The Province of Alberta is working towards ending sexual assault.
According to a release from the Government of Alberta, Premier Rachel Notley announced that May would now be Sexual Assault Awareness Month, in which additional preventative and support initiatives will take place.
This move couldn’t come too soon, as 83,000 sexual assaults were reported in Alberta in 2014 alone, according to the release. As sexual assault is the most under-reported crime in the country, roughly 95% of survivors do not report the assault to police.
“Every Albertan deserves to live free from sexual harassment and assault,” said Notley.
“Sexualized violence is a crime of power and control, and governments have a duty to lead, to offer hope and healing to survivors, to make workplaces and campuses safe and to tackle the inequality at the root of this violence that most impacts women and girls.”
The release states that 94% of sexual assault perpetrators are men, and 87% of survivors are women.
The province’s new commitment to end sexual violence will work on making a cultural shift towards believing survivors, improving the way that the justice, health, and education systems in Alberta respond, and to increase funding for education and prevention programs.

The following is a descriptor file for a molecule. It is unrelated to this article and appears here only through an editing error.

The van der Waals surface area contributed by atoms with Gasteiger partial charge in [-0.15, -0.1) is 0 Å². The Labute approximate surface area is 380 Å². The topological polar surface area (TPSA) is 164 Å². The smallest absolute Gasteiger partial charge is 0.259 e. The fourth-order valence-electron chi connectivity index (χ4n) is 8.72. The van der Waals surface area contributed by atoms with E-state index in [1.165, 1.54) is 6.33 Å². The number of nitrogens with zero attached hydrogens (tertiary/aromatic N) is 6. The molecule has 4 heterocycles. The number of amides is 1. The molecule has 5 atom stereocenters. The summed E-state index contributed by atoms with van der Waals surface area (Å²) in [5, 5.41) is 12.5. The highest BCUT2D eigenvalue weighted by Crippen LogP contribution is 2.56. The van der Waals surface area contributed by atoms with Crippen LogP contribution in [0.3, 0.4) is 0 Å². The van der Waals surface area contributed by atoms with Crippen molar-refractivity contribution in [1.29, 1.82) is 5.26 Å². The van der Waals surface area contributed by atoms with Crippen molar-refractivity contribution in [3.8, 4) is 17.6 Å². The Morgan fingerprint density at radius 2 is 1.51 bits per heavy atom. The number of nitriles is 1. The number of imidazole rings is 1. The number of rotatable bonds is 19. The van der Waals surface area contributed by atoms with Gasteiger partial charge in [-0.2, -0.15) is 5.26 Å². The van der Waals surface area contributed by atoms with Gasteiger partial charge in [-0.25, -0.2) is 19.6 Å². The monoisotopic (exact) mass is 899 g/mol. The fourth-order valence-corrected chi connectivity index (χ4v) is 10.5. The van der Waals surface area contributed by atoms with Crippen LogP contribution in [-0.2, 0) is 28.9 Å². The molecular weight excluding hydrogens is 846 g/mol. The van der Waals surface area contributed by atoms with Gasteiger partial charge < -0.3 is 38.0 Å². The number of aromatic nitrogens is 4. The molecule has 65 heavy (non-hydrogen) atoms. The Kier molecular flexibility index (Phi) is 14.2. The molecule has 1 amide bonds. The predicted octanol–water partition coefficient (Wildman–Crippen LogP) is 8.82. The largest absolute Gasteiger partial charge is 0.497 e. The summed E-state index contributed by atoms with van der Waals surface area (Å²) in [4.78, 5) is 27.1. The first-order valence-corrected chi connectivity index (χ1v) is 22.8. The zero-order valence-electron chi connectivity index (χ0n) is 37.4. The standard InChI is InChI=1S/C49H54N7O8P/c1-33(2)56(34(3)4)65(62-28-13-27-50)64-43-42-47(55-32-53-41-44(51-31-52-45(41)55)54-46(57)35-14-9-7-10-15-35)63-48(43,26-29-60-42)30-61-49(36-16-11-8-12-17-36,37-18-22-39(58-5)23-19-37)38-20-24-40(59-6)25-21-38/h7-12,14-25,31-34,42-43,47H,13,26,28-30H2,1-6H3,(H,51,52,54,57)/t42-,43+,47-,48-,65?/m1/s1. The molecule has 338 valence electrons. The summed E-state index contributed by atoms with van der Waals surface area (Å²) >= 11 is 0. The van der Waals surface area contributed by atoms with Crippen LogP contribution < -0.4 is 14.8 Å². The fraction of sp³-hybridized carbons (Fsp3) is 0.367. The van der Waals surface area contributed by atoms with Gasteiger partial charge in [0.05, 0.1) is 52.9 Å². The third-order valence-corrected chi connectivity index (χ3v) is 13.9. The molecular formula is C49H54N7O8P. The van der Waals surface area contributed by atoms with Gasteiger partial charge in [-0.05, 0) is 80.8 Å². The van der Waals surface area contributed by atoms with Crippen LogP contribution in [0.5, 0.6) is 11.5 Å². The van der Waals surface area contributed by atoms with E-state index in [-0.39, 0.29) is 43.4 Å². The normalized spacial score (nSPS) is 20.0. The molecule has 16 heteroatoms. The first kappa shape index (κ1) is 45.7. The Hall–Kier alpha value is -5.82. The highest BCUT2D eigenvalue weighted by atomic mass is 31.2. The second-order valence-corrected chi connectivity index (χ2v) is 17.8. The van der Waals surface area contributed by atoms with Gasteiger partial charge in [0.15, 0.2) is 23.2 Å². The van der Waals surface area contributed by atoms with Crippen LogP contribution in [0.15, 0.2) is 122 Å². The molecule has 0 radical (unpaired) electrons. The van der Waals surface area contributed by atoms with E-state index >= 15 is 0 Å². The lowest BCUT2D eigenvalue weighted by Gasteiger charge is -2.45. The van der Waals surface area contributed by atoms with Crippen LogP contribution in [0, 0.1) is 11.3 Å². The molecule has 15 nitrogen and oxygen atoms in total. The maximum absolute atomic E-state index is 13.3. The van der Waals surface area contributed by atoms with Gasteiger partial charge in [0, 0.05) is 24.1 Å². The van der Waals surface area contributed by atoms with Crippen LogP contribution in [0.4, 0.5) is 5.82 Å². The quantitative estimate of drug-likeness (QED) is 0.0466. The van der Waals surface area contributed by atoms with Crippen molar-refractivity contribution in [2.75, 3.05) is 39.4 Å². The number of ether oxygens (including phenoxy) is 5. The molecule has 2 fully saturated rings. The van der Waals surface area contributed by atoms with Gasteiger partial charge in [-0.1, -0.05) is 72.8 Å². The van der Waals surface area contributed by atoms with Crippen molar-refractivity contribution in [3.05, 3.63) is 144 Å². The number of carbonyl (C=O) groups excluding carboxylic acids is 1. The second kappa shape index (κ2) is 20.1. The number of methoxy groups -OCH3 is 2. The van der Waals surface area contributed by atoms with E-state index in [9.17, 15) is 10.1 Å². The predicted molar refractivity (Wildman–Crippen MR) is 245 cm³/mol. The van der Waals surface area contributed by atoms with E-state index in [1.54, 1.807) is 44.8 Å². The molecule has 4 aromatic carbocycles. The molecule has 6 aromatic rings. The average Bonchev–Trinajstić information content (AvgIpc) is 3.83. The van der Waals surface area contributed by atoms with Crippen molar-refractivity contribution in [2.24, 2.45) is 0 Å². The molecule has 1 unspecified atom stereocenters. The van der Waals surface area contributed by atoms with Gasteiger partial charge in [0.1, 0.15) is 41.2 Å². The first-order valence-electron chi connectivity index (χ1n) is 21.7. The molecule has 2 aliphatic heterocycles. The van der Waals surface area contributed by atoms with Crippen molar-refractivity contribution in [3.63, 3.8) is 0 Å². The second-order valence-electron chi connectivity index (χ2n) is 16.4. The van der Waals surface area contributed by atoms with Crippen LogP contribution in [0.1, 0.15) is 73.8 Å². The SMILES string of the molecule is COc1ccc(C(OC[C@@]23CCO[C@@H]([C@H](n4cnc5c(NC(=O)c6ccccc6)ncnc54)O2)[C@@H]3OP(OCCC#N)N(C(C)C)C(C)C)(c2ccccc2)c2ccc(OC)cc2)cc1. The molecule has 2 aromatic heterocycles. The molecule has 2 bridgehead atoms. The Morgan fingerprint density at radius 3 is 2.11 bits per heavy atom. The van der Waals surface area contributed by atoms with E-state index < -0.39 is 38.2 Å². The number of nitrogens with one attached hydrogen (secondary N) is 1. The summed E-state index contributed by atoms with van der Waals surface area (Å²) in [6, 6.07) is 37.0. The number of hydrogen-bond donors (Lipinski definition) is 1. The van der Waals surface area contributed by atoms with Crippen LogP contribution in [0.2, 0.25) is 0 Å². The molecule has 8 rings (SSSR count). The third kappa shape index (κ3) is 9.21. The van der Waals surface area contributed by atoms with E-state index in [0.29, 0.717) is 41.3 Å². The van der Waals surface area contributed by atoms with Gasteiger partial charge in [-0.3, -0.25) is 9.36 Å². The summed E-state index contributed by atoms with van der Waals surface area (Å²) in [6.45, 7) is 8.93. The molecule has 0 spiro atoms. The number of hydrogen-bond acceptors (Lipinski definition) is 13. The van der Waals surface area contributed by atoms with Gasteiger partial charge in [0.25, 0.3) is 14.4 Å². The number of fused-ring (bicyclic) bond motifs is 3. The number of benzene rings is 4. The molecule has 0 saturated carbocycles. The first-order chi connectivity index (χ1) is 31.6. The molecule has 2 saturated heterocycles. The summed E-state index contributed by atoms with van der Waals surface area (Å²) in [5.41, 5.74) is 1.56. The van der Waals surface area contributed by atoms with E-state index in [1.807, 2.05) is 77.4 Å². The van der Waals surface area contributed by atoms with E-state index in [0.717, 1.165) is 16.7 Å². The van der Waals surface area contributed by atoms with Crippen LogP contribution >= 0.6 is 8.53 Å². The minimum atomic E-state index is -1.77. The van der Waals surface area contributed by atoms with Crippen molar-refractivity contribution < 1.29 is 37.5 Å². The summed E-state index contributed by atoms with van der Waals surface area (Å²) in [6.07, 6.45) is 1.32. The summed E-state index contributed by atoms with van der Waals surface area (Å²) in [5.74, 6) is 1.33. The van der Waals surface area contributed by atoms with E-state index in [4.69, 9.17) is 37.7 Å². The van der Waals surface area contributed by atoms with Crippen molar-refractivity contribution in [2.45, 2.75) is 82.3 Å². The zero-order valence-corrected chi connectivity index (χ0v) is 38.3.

Since 2015, nearly $52 million has been invested in services needed due to perpetrators of sexual assault, and more initiatives are expected to be announced throughout the month.
“Sexual violence is a problem that affects all communities in our province,” said Debra Tomlinson, the CEO of Association of Alberta Sexual Assault Services, in the release.
“[It] will require a united effort by government, community organizations and individuals to eliminate.”
The Province of Alberta defines sexual violence as: “A sexual act committed against someone without that person’s freely given consent. It can involve physical or non-physical contact, affect all ages and genders, and the person committing the act might be known or be a stranger.”